Fermented foods have skyrocketed in popularity as more and more recent research confirms the importance of the gut microbiome.
Fermented foods like yoghurt, beer, and tempeh contain many beneficial byproducts of fermentation, as well as live microbes to boost your gut diversity and support better mental and physical performance.
Your gastrointestinal tract is literally a gateway into your body and the health of your body is largely dependent on your gastrointestinal tract, the home of most of the “good bacteria” in you.
Keeping your gut healthy and balanced is essential to reduce disease and optimize performance.
Consuming heavily processed foods, environmental toxins seeping into our drinking water and our overuse of antibiotics has wreaked havoc on our gut’s microbiome. The imbalanced gastrointestinal system caused by these destructive factors has been linked to conditions like diabetes, obesity, depression, eczema, and irritable bowel syndrome.
However, these problems can be fixed by consuming fermented foods, which contain probiotics. Probiotics are live microorganisms and provide a vital dose of diversity to your gut.
Diets containing fermented foods can help reduce inflammation and oxidative stress, leading to reducing the risk of chronic diseases such as arthritis, fibrosis, or depression.
What is fermentation? Well, fermentation is an art formed by science.
The breaking down of the sugars in the flour (or other carbohydrate used) is done by enzymes, which produce ethanol (alcohol) and acids.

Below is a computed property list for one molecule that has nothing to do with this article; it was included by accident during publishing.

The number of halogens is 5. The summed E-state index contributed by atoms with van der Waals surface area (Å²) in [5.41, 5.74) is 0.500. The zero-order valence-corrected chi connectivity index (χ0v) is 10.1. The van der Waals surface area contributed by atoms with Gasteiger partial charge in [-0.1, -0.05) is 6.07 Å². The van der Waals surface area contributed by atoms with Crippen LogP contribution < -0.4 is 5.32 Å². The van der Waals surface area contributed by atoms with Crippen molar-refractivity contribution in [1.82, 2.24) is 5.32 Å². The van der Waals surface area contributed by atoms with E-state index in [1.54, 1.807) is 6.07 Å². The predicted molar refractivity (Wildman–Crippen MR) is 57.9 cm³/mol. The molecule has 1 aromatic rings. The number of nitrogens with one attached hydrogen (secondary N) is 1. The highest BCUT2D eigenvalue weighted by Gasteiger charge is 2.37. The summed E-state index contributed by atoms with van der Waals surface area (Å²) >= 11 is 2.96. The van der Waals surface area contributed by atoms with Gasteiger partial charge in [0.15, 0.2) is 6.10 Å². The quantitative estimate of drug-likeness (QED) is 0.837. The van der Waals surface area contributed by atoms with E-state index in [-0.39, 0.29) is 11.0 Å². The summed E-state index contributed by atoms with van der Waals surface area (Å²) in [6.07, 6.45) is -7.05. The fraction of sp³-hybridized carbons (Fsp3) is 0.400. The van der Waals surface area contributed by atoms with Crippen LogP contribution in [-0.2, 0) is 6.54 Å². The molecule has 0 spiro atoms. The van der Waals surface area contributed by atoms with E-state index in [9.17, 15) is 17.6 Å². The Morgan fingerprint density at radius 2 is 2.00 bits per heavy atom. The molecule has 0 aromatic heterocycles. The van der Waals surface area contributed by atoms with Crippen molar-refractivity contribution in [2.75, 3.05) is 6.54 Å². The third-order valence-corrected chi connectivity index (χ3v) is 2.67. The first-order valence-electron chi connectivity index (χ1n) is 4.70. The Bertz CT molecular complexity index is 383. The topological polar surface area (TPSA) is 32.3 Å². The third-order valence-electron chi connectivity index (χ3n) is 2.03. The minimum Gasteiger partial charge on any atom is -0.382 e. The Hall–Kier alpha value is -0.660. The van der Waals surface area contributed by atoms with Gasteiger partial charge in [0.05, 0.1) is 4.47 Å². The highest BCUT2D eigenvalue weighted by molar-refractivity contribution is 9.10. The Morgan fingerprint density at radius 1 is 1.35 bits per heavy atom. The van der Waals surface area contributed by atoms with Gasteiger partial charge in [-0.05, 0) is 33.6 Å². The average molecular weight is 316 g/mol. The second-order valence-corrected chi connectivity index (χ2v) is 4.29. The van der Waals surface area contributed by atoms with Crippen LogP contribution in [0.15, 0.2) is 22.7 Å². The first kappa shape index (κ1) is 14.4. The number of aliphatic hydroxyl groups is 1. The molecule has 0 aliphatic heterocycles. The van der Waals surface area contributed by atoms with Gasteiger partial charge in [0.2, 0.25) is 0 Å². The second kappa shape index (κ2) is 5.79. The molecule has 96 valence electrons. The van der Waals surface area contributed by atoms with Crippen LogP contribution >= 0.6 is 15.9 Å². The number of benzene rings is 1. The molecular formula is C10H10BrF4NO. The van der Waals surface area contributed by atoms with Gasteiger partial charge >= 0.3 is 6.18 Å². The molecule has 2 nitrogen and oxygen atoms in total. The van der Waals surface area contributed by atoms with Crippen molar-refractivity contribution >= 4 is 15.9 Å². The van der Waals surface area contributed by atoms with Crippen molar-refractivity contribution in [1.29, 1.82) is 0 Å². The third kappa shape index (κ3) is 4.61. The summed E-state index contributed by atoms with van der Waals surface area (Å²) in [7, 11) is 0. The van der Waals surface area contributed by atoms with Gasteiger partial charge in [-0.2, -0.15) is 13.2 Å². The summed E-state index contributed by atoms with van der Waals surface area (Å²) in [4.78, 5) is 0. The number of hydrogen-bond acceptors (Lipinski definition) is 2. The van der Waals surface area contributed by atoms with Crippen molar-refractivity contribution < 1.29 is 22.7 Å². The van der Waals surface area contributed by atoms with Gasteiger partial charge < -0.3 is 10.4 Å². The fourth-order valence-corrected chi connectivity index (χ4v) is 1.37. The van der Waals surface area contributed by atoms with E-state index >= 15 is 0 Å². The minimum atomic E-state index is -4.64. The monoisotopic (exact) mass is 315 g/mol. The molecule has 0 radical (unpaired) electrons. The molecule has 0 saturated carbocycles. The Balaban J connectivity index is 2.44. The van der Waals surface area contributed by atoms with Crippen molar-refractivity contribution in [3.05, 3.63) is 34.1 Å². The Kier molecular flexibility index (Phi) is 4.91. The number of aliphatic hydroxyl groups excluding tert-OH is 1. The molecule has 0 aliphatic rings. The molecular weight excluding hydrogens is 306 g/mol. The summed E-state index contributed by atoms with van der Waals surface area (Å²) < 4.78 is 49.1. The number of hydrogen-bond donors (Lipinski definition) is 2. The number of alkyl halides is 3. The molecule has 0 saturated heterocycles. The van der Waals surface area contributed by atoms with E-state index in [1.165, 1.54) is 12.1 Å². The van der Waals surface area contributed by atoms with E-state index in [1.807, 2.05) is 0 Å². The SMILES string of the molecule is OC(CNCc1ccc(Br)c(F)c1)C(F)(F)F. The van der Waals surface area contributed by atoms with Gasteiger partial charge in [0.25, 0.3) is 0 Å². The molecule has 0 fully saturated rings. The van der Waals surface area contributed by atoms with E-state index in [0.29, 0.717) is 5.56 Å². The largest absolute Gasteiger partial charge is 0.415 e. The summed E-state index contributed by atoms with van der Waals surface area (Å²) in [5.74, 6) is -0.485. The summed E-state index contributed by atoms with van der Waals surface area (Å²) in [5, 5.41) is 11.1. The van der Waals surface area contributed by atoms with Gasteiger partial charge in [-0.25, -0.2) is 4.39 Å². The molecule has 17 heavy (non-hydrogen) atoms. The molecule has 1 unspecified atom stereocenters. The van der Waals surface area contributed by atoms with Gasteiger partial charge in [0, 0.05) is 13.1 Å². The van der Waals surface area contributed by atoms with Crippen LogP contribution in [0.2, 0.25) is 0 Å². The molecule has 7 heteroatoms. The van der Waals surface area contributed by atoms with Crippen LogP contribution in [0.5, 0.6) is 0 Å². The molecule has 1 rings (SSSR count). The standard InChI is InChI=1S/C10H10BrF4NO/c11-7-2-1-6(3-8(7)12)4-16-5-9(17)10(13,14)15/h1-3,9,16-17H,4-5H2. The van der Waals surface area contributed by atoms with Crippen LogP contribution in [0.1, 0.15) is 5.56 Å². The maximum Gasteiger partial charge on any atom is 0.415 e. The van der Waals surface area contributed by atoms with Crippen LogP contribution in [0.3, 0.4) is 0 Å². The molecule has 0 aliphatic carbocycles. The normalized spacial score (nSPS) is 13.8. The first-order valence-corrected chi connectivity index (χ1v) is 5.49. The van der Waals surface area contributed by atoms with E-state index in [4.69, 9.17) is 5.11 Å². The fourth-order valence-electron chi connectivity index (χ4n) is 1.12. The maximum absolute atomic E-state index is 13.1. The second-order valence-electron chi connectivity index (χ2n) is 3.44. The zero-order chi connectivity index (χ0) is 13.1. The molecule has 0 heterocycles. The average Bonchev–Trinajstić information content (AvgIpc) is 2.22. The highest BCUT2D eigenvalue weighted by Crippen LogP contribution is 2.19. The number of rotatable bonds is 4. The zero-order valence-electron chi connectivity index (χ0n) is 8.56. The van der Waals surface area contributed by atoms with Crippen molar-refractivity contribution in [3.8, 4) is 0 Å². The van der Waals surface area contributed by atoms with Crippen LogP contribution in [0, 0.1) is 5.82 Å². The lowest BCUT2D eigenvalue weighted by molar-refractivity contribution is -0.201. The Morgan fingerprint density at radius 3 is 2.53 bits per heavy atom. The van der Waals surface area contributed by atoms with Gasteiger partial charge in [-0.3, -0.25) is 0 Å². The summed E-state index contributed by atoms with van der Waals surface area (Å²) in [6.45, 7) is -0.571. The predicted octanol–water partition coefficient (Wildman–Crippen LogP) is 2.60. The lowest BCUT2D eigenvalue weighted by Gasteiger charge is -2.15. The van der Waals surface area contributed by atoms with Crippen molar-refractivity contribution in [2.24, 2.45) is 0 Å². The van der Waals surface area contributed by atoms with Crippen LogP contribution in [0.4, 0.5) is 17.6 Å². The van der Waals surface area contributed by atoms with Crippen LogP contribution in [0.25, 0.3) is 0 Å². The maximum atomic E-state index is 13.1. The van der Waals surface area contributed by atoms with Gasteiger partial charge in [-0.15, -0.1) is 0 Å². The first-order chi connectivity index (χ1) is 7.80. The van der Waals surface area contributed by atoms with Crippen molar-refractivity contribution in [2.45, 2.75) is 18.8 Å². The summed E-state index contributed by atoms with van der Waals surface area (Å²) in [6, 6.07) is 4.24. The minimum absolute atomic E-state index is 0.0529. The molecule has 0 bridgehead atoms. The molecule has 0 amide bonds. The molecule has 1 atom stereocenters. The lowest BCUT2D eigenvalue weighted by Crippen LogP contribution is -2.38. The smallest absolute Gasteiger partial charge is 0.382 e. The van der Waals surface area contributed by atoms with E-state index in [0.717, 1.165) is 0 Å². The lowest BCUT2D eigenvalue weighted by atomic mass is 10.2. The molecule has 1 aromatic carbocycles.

The alcohol or acids act as a natural preservative and give fermented foods a distinct zest and tartness.
An enzyme is defined as a large molecule, usually a protein, that catalyzes a biological reaction, in this case, the breakdown of sugars into ethanol.
In the case of making bread, the enzymes come from the yeast.
Enzymes catalyze three main reactions in bread-making: breaking starch into maltose, a complex sugar; breaking complex sugars into simple sugars and breaking protein chains.
The process of breaking down the substances in natural foods increases the nutrition profile by increasing the bioavailability of stored nutrients in these foods.
In a way, fermentation preserves the ingredient itself and turns it into a somewhat different, tastier version of its former self.
Some of the beneficial byproducts produced by the microorganisms are vitamins, enzymes, and beneficial peptides such as conjugated linoleic acid.
Not all by-products are good. The fermentation process also produces histamines. Histamines are produced by bacteria and can cause unwanted reactions in people such as inflammation and allergies.
Bacteria essentially break down proteins, both during fermentation and during digestion in your gut. This also leads to the production of histamines.
Apple cider vinegar is an example of a fermented product that is often high in histamines.
Certain bacteria convert histidine, a protein, into histamine. An example of a histamine producing bacteria is Lactobacillus casei.
At the same time other bacteria, like Bifidobacterium infantis, are hard at work actively breaking down histamine.
If fermented foods leave you sick, inflamed, bloated, or icky, chances are you’re more sensitive to histamine-producing bacteria or foods.
In general, fermented foods are good for almost everyone. There are exceptions to the rule though.
Those suffering from sinus problems are advised to stay away from yoghurt, which can worsen their phlegm. A word of advice for everyone: Steer clear of fermented foods with artificial additives that can only make you feel worse.
Overall, fermented foods can increase microbe diversity, providing a whole host of benefits for your body, but only IF those bacterial cultures agree with you. Remember, it’s perfectly fine if fermented foods don’t agree with you.
If you think about it, the bacteria is actually helping you digest your food by making the food easier to digest than their unfermented counterparts.
Find out more fermented products in MIFB 2020. Pre-register now to avoid long queues during the event.